Political ferment all through society

When Andrew Jackson entered the presidency in 1829, a current of unrest and revolt was coursing through the entire western world. While the reform spirit in America had its own sources of support, it was thoroughly in harmony with this current of world development. The democratic upheaval in politics, exemplified by the movement which brought Jackson to the presidency, was merely one phase of the advance of the common people towards larger rights and opportunities. The period of the thirties and forties was characterized by an invigorating faith in the perfectability of mankind, and there resulted an emancipation of the intellectual and spiritual as well as the material life of the people.

Accompanying the liberal political movement was the beginning of labor organization. By 1836, union membership, in the cities of the northern seaboard, mounting to some three hundred thousand, secured the betterment of conditions of employment in many places. In 1835, labor forces in Philadelphia succeeded in establishing their most cherished reform, a ten-hour work day in place of the old "dark to dark" day. This was merely the beginning of similar reforms in other places - New Hampshire, Rhode Island, Ohio, and California, which was admitted to the Union in 1850.

The activity of labor and its zeal for humanitarian reform were indispensable factors in the progressive movements of the time. Its struggle for democracy of education was especially significant. The spread of manhood suffrage led to a new conception of education, for clear-sighted statesmen perceived the danger of universal suffrage if coupled with universal ignorance. The efforts of such men - De Witt Clinton in New York, Abraham Lincoln in Illinois, Horace Mann in Massachusetts - were supported by the vigorous and incessant agitation carried on by organized labor in the cities. Labor leaders demanded free, tax-supported schools open to all children without taint of charity. In 1830, the workingmen of Philadelphia said:

"... there can be no real liberty without a wide diffusion of real intelligence ... until means of equal instruction shall be equally secured to all, liberty is but an unmeaning word and equality an empty shadow."

Gradually in one state after another, such free instruction was provided by legislative enactment. The public-school was common throughout the northern part of the country by the 1840's, and the battle for it in other areas continued until won.

Susan Anthony, mid-nineteenth century feminist, advanced the cause of political equalit for woman.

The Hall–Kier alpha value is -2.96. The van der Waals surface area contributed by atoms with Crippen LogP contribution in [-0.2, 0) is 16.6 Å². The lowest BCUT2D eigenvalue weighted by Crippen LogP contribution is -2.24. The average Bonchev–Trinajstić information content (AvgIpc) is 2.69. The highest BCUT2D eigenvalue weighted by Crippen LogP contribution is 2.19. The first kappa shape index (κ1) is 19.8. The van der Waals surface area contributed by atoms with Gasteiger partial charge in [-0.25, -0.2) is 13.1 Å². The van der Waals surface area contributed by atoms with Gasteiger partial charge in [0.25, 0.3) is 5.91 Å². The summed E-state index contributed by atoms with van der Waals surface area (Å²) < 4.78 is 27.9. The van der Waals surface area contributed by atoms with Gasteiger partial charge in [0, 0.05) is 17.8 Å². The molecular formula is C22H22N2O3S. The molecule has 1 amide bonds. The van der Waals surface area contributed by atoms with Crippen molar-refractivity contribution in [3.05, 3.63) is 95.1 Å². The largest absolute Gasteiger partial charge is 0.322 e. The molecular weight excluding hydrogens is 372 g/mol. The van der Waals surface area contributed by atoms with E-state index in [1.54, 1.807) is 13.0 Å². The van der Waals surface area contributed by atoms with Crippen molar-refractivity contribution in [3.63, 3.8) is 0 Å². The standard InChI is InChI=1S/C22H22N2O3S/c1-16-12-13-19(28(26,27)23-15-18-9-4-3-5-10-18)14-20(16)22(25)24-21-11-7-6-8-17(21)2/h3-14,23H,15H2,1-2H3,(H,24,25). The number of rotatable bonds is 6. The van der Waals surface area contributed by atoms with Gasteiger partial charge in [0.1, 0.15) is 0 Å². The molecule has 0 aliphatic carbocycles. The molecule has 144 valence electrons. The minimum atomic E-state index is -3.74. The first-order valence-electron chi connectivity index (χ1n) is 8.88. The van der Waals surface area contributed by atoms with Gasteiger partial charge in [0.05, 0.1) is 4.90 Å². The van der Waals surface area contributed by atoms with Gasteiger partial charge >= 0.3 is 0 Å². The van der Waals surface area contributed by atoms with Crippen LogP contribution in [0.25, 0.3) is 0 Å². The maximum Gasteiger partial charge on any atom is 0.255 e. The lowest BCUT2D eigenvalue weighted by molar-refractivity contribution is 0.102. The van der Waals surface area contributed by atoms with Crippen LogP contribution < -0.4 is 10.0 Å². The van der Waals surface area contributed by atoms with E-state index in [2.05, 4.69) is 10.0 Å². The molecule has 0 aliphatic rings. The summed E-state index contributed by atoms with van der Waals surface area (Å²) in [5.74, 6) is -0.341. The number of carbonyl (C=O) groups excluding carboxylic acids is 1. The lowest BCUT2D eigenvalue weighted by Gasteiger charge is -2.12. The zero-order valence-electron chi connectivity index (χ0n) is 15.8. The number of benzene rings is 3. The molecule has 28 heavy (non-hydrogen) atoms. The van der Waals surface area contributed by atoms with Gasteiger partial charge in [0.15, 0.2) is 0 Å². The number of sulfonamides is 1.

The idealism which freed men from most of their ancient awakened women to a realization of their unequal position in society. From colonial times, the unmarried woman most respects enjoyed the same legal rights as men. But custom required her to marry early, and with matrimony she virtually lost her separate identity in the eyes of the law. Feminine education was limited to a large degree to reading, writing, music, dancing, needlework. Of course, women were not permitted to vote. The awakening of women began with the visit to America of Frances Wright, a Scotswoman of advanced views. Her appearance before audiences to deliver lectures on theology and women's rights shocked the public. Her example, however, soon aroused to action such great figures in the American feminist movement as Lucretia Mott, a Philadelphia Quakeress; Susan B. Anthony, and Elizabeth Stanton, who braved the contempt of men as well as of most women while they devoted their energies to antislavery, feminism, and labor welfare. In 1848, a women's right convention, the first in the history of the world, was held at Seneca Falls, New York. The delegates drew up a declation demanding equality with the male sex before the law in educational and economic opportunities, and in voting. The feminist leaders were not altogether without friends. Prominent men like Ralph Waldo Emerson, Lincoln, and Horace Greeley worked and lectured in their behalf. Although the period was one of agitation rather than accomplishment, definite improvement was achieved. In 1839, Mississippi granted married women the control of their own property, and simillar laws were enacted by seven other states within next decade. In 1820, Emma Willard opened a seminary for girls; in 1837, Mount Holyoke, a woman's institution of college rank, was established. Even more venturesome was coeducation in which the lead was taken by three Ohio colleges - Oberlin in 1833, Urbana in 1850, and Antioch in 1853.